My father was connected to flight as a member and builder for the Cornell Aero Club in 1912. He took part in the design and building of single-seat bi-planes which were then “flown”—towed behind autos—around a large circuit on the playing fields above Schoellkopf stadium in order to learn flight control. The Wright brothers had made their epic flight at Kitty Hawk only nine years earlier, and Wilbur his historic flight at Le Mans in 1908.
In June of 1919 my mother, too, took flight in an airplane over Paris. She was between assignments, having left her attachment to the AEF (American Expeditionary Forces) as a canteen girl in Bay-sur-Aube and waiting to join a Friends Service group in Epernay,
In her own words:
“But in the meantime I must tell you what I have been doing in Paris. Besides relieving myself of beaucoup francs in their perfectly fascinating stores, I have managed to see quite a few of the sights and, from a strange angle for, let me announce to you the fact that on Sunday I was 700 metres above Paris in an aeroplane! Yep, it’s the actual truth. Joy and I were in the Hotel Petrograd for lunch on Saturday and found that there was a French aviatrix who would see that people went up in her plane for the small sum of 60 francs. She herself didn’t take them up, but her pilot [did], a Capt. in the Escadrille. So—along with four other adventurous souls we went with her to Le Bourget on Sunday afternoon. After waiting from 3 until 8 P.M. we all six got separate rides of about 20 min. each. The only time I was really scared was when they hoisted me up into the little front seat and clamped a seat belt around me. After the propeller started with a whirr and the machine actually moved I lost all fear entirely and just enjoyed every minute.”
“You can’t imagine how wonderful it feels to go soaring over the country, to look down on buildings, fields, roads, trees, gardens and mere mortals stalking around on the ground. It was a wonderfully clear day and the view of Paris was superb. We went towards the city and turned around just about over Sacré Coeur. Underneath us lay the Seine winding along, spanned by bridge after bridge, on the left was the Eiffel Tower, and on the right was the Place de la Concorde, the Louvre and all those lovely public buildings near the river. It was a sight I will never forget. You had the whole city before you in a mass and at the edges stretched fields which were finally lost in the surrounding hills and they in turn in the haze of the horizon. The ride was over all too soon, but I would have paid twice the price I think to go. The one I went up in was a Caudron.”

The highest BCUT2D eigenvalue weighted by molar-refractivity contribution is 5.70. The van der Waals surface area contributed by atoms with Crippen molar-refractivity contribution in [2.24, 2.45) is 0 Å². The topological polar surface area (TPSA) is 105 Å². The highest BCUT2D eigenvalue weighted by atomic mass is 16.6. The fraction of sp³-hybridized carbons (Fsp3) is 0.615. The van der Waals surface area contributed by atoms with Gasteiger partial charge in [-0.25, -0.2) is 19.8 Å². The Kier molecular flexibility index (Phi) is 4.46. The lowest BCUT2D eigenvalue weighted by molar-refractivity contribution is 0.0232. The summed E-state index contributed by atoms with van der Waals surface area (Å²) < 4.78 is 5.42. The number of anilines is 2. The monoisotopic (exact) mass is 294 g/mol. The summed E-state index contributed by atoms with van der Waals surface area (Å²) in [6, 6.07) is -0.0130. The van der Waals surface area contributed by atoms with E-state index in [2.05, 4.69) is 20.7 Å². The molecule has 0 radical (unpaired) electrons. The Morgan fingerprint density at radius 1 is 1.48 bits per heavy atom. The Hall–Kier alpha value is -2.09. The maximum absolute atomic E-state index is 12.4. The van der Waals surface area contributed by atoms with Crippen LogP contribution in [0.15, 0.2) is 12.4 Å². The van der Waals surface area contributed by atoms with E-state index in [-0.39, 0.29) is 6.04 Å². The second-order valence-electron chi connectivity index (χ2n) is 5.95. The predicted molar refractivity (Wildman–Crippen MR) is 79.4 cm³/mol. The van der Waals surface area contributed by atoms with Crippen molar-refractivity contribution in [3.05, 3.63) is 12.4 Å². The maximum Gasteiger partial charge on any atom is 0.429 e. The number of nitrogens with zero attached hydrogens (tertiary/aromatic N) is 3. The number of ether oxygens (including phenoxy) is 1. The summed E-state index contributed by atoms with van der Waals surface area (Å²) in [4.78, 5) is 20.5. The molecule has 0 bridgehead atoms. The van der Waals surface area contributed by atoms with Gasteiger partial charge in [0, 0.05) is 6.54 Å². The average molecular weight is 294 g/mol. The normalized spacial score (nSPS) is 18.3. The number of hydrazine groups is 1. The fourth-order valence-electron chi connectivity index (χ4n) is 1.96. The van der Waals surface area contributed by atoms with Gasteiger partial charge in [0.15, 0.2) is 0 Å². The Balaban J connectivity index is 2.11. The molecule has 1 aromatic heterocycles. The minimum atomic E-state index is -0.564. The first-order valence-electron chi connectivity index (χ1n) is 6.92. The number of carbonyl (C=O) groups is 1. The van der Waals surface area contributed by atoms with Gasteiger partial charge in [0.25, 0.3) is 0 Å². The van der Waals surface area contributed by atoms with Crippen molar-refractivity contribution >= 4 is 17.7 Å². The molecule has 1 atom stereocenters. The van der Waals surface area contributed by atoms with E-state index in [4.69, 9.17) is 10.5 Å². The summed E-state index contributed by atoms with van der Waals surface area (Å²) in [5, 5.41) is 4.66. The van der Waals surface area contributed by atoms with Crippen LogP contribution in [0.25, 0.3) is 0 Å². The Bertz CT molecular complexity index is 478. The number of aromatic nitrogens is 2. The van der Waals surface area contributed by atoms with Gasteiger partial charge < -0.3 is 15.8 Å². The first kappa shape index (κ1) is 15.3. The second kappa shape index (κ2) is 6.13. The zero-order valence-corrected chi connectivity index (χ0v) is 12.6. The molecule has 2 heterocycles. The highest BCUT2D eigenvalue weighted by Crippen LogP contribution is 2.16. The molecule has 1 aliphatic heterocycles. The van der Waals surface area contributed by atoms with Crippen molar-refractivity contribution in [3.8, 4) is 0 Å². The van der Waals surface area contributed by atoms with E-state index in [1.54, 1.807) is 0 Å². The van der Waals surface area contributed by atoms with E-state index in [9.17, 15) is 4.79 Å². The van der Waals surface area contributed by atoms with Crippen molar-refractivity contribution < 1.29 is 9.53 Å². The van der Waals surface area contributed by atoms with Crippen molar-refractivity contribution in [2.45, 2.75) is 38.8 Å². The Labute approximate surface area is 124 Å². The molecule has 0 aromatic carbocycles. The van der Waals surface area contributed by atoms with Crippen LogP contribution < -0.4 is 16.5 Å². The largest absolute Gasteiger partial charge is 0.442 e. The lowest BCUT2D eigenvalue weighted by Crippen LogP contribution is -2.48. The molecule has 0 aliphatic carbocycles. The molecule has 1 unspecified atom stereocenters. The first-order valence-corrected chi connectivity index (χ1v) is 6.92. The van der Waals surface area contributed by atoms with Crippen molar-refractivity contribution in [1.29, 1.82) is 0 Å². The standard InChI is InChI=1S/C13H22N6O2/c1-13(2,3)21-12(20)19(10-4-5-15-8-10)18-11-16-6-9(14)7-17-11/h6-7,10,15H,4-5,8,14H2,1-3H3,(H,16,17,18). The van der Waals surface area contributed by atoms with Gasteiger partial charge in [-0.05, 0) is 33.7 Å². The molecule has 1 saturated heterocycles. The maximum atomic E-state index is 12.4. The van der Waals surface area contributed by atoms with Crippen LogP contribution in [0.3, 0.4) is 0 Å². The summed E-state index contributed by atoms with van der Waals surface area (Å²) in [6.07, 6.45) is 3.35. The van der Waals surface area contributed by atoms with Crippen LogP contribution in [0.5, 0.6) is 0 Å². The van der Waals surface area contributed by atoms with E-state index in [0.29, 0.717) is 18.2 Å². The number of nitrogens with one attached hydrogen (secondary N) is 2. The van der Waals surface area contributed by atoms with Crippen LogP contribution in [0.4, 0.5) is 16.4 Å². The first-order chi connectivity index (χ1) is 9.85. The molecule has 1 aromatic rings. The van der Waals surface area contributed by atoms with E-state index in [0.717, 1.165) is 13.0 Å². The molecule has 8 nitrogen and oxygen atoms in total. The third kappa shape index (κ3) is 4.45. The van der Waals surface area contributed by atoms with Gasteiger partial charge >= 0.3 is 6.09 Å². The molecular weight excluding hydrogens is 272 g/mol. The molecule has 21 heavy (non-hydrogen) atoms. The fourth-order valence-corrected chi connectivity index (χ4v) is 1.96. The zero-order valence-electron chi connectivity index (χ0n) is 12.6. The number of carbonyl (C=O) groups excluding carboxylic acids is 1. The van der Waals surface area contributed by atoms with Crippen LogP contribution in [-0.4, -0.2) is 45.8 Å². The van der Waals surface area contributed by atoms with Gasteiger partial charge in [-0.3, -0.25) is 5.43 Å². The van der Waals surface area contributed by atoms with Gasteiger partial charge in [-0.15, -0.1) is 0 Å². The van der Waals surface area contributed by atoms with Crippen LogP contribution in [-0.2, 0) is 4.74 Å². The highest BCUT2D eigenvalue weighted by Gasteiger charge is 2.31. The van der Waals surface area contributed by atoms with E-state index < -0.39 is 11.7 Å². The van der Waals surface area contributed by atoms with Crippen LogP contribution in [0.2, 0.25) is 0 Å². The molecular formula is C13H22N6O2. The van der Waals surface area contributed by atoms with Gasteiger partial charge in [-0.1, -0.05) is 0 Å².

My own first memory of airplanes is that of having just stepped off the DL&W sleeper from New York City [probably on July 17th, 1929 with mother, my sister Holley, then three, and “Nanny” Bennett] to the platform at the Lackawanna station in Ithaca, NY where Aunt Edith [Church] had come down the hill in her new Dodge touring car to meet us. I would have been four and a half.
Someone must have remarked an airplane in the clear sky and we all looked up. “Aeroplanes” were hardly twenty-five years old then and still a novelty. It was a biplane. I was transfixed. It was tiny but seemed to me to be extremely close like a drifting mote or toy that I could have reached out and taken into my hand and I long wondered how that illusion could have been. Many years later I decided that it had been an optical illusion—that in reality there had been two planes flying in tandem and that my (slightly crossed) eyes had merged them into one seemingly much nearer; the way two images are fused in the stereopticon, or the way the bathroom floor tiles sometimes seem to merge and to hover in the air above the floor when you are musing on the toilet.
It was on this—or another of these Ithaca trips—that we had seen Lindbergh’s Spirit of St. Louis as we passed through Grand Central Terminal in New York City. It was elevated on display in the great concourse. We climbed some wooden steps and mother lifted me up so that I could see into the cockpit .
For many years mother was part of a sort of therapeutic women’s “Rhythm” group who, as near as I could tell, spent their time dancing and swaying in flowing and diaphanous gowns, all with a classical Greek motif. [Such a group would today be seen definitely as “New Age,” in fact, the same Noyes Rhythm movement exists still; I found it on the Web.
So it happened in the summer of 1932 that Holley and I were sent to Cobalt, Conn. for six weeks of family Rhythm group camp where, incidentally, I learned to swim in the lake and was exposed to the humiliation and the terror of boxing. My memory of the adults is one of ghostly dancers in the waning light of day, in diaphanous gowns and crowned with flowered wreaths, clasped hand-in-hand, weaving in and out among the trees in the twilight. Incongruously it was here that I first became aware of model airplanes.
The older boys—I was seven—had been given model airplanes to build at camp workshop. They had wingspans of about 24 inches. I was fascinated and remember that the wings were of thin silk somehow attached to bent loops of fine wire or bamboo. At that moment all I wanted in life was to have a kit of my own to build but, in spite of tearful cajoling, I was told that I wasn’t old enough. Model airplanes were deferred.